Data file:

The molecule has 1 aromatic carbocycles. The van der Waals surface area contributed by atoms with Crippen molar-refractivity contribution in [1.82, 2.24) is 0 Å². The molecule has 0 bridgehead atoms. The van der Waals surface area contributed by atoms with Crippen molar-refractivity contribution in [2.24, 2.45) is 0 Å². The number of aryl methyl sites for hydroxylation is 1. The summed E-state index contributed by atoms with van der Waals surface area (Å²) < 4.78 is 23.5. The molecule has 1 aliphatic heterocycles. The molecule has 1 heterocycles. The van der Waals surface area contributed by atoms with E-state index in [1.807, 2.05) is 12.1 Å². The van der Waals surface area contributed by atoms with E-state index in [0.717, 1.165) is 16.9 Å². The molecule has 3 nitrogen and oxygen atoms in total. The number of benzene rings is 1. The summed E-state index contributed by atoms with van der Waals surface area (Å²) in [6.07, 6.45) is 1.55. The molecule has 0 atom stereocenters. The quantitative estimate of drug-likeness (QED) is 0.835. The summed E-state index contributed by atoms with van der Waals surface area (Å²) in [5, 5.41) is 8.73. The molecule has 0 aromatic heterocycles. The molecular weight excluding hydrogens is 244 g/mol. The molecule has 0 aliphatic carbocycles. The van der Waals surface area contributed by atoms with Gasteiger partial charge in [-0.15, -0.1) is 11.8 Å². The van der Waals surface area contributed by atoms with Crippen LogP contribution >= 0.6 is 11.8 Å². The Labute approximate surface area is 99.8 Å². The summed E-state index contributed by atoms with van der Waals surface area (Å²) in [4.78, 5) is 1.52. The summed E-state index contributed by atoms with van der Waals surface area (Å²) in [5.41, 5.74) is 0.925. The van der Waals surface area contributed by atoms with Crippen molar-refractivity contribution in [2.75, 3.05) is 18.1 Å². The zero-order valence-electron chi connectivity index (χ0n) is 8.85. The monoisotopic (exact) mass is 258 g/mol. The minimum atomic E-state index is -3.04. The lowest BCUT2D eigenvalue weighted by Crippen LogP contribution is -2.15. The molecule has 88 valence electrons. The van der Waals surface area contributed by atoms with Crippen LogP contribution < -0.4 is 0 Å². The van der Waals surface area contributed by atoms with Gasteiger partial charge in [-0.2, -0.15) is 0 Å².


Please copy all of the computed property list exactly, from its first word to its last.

The molecule has 1 aromatic carbocycles. The van der Waals surface area contributed by atoms with Crippen molar-refractivity contribution in [1.82, 2.24) is 0 Å². The molecule has 0 bridgehead atoms. The van der Waals surface area contributed by atoms with Crippen molar-refractivity contribution in [2.24, 2.45) is 0 Å². The number of aryl methyl sites for hydroxylation is 1. The summed E-state index contributed by atoms with van der Waals surface area (Å²) < 4.78 is 23.5. The molecule has 1 aliphatic heterocycles. The molecule has 1 heterocycles. The van der Waals surface area contributed by atoms with E-state index in [1.807, 2.05) is 12.1 Å². The van der Waals surface area contributed by atoms with E-state index in [0.717, 1.165) is 16.9 Å². The molecule has 3 nitrogen and oxygen atoms in total. The number of benzene rings is 1. The summed E-state index contributed by atoms with van der Waals surface area (Å²) in [6.07, 6.45) is 1.55. The molecule has 0 atom stereocenters. The quantitative estimate of drug-likeness (QED) is 0.835. The summed E-state index contributed by atoms with van der Waals surface area (Å²) in [5, 5.41) is 8.73. The molecule has 0 aromatic heterocycles. The molecular weight excluding hydrogens is 244 g/mol. The molecule has 0 aliphatic carbocycles. The van der Waals surface area contributed by atoms with Gasteiger partial charge in [-0.15, -0.1) is 11.8 Å². The van der Waals surface area contributed by atoms with Crippen LogP contribution >= 0.6 is 11.8 Å². The Labute approximate surface area is 99.8 Å². The summed E-state index contributed by atoms with van der Waals surface area (Å²) in [4.78, 5) is 1.52. The summed E-state index contributed by atoms with van der Waals surface area (Å²) in [5.41, 5.74) is 0.925. The van der Waals surface area contributed by atoms with Crippen molar-refractivity contribution in [2.75, 3.05) is 18.1 Å². The zero-order valence-electron chi connectivity index (χ0n) is 8.85. The monoisotopic (exact) mass is 258 g/mol. The minimum atomic E-state index is -3.04. The lowest BCUT2D eigenvalue weighted by Crippen LogP contribution is -2.15. The molecule has 88 valence electrons. The van der Waals surface area contributed by atoms with Crippen LogP contribution < -0.4 is 0 Å². The van der Waals surface area contributed by atoms with Gasteiger partial charge in [-0.2, -0.15) is 0 Å².